Automation can only help social security. The fix would only fall short if the yield curve for automation falls behind the yield curve for the productivity provided by human labor (possibly from declining birth rates).
Where would the extra dollars come from less humans? Monetary Policy: 20 years ago, the starting salary of an engineer hovered a little over 35k. Now, it appears it's around 90k.Less humans making larger salaries, paying higher ratio of FICA taxes.
Ultimately, this is about the ability to provide goods/services to a larger population *not producing it. We can financially engineer a way that SS retirees are paid whichever amount, but without the current facilities to render goods/services behind that US $, the money will ultimately be useless.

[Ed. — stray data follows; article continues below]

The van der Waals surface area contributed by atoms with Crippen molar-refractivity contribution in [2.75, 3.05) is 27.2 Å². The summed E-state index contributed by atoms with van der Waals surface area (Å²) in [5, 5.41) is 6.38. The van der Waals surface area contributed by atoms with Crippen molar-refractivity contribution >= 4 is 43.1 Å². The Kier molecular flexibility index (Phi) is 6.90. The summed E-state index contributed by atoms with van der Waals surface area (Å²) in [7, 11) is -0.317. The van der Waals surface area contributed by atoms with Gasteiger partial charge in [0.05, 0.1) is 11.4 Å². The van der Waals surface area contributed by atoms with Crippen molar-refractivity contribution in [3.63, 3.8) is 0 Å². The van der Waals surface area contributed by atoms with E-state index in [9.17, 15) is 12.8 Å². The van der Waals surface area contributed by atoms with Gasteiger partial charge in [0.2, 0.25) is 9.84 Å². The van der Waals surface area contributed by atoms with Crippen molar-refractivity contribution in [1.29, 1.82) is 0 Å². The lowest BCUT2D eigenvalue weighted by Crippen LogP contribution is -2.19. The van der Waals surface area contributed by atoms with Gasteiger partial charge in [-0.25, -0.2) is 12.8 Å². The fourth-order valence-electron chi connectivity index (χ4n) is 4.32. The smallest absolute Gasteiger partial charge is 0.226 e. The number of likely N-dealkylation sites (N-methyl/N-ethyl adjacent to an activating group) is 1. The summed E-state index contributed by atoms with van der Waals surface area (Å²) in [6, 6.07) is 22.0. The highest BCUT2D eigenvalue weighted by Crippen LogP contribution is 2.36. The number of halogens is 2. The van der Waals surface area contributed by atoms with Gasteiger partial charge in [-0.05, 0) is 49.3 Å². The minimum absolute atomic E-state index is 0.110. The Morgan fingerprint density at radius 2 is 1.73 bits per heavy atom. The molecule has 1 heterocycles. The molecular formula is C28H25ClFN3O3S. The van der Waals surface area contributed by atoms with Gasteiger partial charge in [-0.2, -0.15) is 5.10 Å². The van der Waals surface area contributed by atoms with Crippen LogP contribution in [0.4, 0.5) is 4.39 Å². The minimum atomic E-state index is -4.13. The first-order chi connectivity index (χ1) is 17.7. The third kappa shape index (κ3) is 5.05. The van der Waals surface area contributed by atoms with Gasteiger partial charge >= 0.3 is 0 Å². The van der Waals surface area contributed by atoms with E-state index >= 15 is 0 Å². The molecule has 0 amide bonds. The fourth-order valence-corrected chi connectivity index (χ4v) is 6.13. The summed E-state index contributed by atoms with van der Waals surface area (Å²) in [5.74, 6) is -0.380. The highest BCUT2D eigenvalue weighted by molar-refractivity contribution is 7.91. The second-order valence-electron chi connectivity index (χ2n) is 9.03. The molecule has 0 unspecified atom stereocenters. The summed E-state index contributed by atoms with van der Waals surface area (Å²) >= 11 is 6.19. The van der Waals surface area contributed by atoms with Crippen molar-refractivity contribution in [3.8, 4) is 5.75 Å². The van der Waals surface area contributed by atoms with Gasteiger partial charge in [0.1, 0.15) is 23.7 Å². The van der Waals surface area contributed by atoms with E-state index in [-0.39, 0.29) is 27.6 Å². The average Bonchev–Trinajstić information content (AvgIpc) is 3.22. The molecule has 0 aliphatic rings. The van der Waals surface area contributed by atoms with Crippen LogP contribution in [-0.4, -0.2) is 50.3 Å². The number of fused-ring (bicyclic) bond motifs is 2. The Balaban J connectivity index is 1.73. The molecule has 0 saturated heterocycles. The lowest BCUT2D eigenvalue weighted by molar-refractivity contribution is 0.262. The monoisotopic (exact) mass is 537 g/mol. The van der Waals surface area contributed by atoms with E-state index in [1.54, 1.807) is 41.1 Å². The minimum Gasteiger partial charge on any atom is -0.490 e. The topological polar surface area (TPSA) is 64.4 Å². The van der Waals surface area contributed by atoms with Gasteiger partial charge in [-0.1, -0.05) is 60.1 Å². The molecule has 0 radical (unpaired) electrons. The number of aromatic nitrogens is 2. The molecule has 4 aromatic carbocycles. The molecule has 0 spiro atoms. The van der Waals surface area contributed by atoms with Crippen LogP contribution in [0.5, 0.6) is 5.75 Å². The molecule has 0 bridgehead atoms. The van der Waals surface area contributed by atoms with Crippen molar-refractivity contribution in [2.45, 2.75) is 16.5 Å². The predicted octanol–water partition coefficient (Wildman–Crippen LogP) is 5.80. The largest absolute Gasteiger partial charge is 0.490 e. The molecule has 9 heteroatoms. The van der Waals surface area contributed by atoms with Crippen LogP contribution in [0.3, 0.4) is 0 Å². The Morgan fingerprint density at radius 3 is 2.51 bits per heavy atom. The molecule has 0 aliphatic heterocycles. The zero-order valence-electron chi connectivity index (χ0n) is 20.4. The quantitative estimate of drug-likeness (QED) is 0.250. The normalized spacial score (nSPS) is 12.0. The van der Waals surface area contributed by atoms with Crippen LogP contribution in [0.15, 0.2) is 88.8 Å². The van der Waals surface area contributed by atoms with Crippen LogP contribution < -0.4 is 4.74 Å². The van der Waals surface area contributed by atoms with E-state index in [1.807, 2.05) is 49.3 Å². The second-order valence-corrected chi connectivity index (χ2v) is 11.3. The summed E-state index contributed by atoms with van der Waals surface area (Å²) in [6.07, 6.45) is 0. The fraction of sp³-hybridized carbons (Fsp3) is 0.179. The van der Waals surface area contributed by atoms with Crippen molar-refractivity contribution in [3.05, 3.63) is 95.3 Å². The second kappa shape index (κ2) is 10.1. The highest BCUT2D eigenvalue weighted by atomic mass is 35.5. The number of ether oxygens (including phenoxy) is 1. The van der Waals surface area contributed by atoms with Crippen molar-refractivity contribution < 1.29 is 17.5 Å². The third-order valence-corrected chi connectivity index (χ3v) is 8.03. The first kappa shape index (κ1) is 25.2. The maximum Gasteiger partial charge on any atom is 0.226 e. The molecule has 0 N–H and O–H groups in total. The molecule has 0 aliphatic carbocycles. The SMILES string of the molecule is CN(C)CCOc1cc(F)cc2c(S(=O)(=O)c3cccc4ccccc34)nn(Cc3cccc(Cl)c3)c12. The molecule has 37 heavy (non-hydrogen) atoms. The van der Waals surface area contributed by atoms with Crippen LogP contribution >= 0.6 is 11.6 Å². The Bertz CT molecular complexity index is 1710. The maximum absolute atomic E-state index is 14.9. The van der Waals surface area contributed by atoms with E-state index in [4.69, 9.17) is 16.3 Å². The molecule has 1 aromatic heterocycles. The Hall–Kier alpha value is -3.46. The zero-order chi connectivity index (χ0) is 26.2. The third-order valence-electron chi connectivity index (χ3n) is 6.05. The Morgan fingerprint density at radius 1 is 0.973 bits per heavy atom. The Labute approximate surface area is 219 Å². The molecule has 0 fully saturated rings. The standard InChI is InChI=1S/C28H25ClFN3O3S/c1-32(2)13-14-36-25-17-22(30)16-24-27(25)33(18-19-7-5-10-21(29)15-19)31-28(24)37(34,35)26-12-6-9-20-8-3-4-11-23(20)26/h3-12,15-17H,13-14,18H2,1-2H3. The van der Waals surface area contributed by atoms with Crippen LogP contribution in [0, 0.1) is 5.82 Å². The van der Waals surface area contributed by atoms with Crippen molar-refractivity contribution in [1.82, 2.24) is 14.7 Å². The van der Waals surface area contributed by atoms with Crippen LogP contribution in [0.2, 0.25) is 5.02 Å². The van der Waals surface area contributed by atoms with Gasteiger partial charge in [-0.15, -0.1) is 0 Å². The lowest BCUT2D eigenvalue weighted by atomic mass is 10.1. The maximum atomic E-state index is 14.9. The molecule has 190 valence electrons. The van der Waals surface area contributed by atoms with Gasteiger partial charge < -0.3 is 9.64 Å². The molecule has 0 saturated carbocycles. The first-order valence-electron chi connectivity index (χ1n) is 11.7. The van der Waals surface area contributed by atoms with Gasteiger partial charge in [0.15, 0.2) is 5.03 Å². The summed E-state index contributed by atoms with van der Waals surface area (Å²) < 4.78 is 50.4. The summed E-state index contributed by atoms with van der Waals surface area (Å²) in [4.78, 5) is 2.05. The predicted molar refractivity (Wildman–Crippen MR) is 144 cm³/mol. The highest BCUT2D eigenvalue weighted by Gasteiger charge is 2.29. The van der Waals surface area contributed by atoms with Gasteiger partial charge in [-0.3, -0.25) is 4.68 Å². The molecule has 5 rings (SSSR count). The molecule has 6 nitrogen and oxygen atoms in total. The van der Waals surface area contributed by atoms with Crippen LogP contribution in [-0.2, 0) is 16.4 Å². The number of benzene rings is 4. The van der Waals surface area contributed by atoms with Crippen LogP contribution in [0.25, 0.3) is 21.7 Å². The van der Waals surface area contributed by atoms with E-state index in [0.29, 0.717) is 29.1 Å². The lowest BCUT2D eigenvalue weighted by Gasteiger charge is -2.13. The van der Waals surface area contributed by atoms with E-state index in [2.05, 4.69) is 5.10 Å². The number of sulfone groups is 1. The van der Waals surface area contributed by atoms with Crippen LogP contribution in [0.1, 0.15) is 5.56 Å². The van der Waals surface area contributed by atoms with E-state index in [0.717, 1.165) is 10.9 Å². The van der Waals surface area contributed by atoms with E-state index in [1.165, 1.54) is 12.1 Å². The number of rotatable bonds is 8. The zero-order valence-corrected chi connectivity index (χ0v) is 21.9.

OT: there's no need for the concept of taxing automation (whether software or hardware) in Social Security discussions. Automation is actually a business expenditure and not a taxable entity. Rather, it would reduce the taxes an entity like a corporation would pay in the process to provide said goods/services. ie. you wouldn't tax the robotic welding arm in an auto factory that replaced 2 welders making 50k; but impose FICA on the human inspector of those welds with a 100k salary.